To understand what I mean, you have to first ask yourself the three basic questions posed at the end of The Goal, Eli Goldratt’s 1984 masterpiece dramatizing his theory of constraints: what do you want to change, what do you want to change it to, and how will you do it?
What do you want to change?
In OD projects an executive sponsor wants to change “the way things are done around here” as a strategy to respond to a serious persistent problem.
What do you want to change it to?
The sponsor wants the organization to exhibit more of certain qualities (like being responsive or innovative) that are deemed essential to the problem’s resolution.
How do you do it?
The OD discipline supplies a thousand techniques, with pedigrees as fine as Harvard B-school and as crude as “it’s worked for me for forty years”.
You could write a pretty good-looking proposal by picking some tools and fleshing out the above with your project's details, and you could probably get funded. But the project isn’t going to succeed unless you also embrace the key insight of Goldratt’s theory of constraints, which I’ll paraphrase for organizational development:
To be successful, a change initiative must identify and subordinate itself to its fundamental limiting constraint.To that I would add my observation that:
The limiting constraint in a change initiative is the belief system of the person in the organization who holds the real power.Surprised? You shouldn’t be. As a change initiative touches more and more of an organization (and it will!), its disruption eventually works its way to the top of the power pyramid (which is not necessarily the top of the organizational hierarchy). The support or opposition of the person occupying that role determines the initiative’s success.
Considering all the failed organizational change initiatives, all the money and time that has been wasted on them, and all the frustration we all have endured as participants, it would seem wise to spend more effort identifying, appreciating, and addressing an initiative’s limiting constraint as the first order of business.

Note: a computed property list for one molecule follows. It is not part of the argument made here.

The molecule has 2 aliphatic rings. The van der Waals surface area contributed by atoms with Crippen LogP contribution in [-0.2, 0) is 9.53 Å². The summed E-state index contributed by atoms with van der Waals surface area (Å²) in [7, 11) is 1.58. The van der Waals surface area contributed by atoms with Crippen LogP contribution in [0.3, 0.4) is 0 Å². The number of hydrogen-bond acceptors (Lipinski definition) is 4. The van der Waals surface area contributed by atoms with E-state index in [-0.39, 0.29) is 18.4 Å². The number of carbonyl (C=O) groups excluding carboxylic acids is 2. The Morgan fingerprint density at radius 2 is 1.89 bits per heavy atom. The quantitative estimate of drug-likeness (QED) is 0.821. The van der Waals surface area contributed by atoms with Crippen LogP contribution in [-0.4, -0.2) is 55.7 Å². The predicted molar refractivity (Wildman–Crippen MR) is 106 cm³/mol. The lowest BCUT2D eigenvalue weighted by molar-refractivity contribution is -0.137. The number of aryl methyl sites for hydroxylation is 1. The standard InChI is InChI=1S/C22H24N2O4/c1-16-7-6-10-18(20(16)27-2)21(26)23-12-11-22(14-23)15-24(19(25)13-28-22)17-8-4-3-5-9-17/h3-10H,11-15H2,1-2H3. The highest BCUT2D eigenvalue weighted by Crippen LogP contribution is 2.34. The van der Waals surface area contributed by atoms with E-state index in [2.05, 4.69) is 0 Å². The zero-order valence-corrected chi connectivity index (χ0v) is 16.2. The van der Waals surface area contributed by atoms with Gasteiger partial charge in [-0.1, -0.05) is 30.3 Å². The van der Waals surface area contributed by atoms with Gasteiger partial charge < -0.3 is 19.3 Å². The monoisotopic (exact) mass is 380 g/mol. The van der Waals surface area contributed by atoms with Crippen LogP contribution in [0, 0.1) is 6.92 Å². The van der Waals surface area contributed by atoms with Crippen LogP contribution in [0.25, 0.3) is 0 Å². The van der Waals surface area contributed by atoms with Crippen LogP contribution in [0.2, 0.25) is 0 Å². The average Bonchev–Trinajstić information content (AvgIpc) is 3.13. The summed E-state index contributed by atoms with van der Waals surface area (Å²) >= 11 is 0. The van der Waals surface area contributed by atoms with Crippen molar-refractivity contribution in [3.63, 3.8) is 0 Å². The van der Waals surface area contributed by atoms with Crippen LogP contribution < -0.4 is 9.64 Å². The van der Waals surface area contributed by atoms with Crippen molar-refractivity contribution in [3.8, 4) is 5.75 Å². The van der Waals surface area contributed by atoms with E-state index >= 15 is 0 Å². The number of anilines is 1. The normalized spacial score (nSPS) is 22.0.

Here is my simplified process for doing that:
- Find out who holds the real power in the organization
- Assess the limits of their support or opposition to the change initiative
- Subordinate the initiative to those limits
The chief operating officer of a local power company wanted to drive decision-making down into the working teams and departments so the company could become more nimble in adapting to changes in power technology, regulations, and market practices. Change management staff and consultants were hired, and millions of dollars were spent, but the initiative has made little real progress after two years.
The reason is that the chairman of the board doesn’t believe important decisions should be left to anyone he doesn’t know personally. This is the limiting constraint. As a result, though authority for tactical decisions has been driven down the organizational hierarchy, strategy and operational control continue to be jealously guarded at the top. And that is where they will stay until the change initiative figures out how to subordinate itself to the constraint of the chairman’s limiting beliefs.
Had this constraint been identified two years ago, a subordination strategy could have been developed then. For example, it might have been productive to initiate a regular luncheon where, each week or each month, the chairman would sit down with a small number of key middle managers and get to know each other. Had that been done, the chairman might have soon become willing to give more authority to them, because he would have come to know each of them personally. His limiting beliefs would have become a support to the initiative rather than an obstacle – that is how Goldratt’s concept of subordination works.
I doubt you’ll find a “luncheon with managers” tool in your OD professional’s toolkit, and you probably won’t see it as a topic in an online discussion group. It is effective because it emerged from sound principles, not from our little black doctor’s bag. I strongly believe that we trust our tools and techniques too much, and our sound principles too little.
And the funny thing about the luncheon strategy is that it does more than support the COO’s change initiative. It also has the potential to set in motion a wider change process that may keep on giving. That’s because there’s a pretty good chance the chairman’s luncheons would increase his trust in the caliber of managers his company produces, thereby shifting his limiting beliefs. Alternatively, he might learn that the company needed a better caliber of managers, and might take steps to begin a process of improvement that expanded the change initiative in a direction it didn’t even know it needed to go.
So next time you contribute to one of those provocative OD discussion topics about clever tools and techniques, please remember that in doing so you are only dancing around the fire pit. There is a fundamental limiting constraint in each of your change projects, and you won’t get the results you want until you engage with it fully.
Dancing around the flames may be fun, but to really have an impact, you’ll have to jump in.